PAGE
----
Sunday, February 26, 2006 

How do I get the right volume levels?

  • Direct link to the mp3

    • Special thanks to Doug Kaye of IT Conversations and Paul Figgiani of The Point Podcast and IT Conversations. Although I don’t know them personally, I would not understand audio levels at all without the guidance they have provided to the podcast community.
    • Ironically, the levels in this podcast are just a touch too loud as I peak in some spots. It’s not too bad though and I don’t have time to re-record.
  • Notice how some podcasts are too quiet while others have a nice big sound while others still sound too loud and distorted in spots (especially poppig ps)?
  • Getting the levels right is tricky because on one hand you want to have a nice big loud sound but if you get too loud it distorts or peaks above 0 db.
  • You need a tool for measuring the average levels or RMS levels - root mean square.
  • Higher end editors have RMS Normalize - Peak Pro, Wave Editor (mac, on the PC - Soundforge, Audition
    • Punch in -17.5 db and your done
    • The application boosts levels that are too soft and quites those that are too loud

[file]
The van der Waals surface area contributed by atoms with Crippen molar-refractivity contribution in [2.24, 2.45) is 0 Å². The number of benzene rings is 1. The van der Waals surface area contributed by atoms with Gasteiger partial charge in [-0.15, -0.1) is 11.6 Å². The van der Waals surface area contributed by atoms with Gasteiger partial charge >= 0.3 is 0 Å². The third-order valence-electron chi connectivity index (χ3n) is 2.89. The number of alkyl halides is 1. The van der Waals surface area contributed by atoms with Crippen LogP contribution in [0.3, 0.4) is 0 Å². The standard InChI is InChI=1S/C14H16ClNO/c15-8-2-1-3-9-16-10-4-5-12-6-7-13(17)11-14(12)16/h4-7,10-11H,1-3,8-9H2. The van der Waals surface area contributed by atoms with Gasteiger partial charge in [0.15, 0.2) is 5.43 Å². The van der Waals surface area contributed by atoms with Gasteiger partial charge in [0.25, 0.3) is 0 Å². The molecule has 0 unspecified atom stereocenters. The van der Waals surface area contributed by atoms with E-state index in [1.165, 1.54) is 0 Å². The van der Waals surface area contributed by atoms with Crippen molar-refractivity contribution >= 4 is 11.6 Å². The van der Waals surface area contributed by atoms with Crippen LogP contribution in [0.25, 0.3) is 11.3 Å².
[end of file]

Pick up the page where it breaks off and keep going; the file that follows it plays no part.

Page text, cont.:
• These apps are expensive star at $299 up to $599 (Peak Pro) - get academic discount
  • I don’t have $300 for software - what do I do? 2 free Mac prgrams - one can also work on Windows
  • RMS buddy is one free tool available as a AU plugin on OSX and a VST plugin in Windows - works in Garage Band, Soundtrack Pro
    • Using RMS Buddy
    • Gives a running measurement of RMS levels
  • AudioLeak (Mac) is standalone app that can measure RMS levels of a whole audio file in a few secondes - even of it’s a 60 minute audio
  • How to control this?
    • 1. Manually with mic technique - I turn input levels up 80% of the way, move in close (approx. 8 inches from the mic of to the left side a bit) and speak in a steady voice. If you speak loudly in some spots move your head in the other direction a bit.
    • Limiter - software or hardware. A limiter cuts the volume levels of at a set point like -1db or -0.5db. It doesn’t allow a recording to get louder than this. I use this in recording with garaqge band. Works well.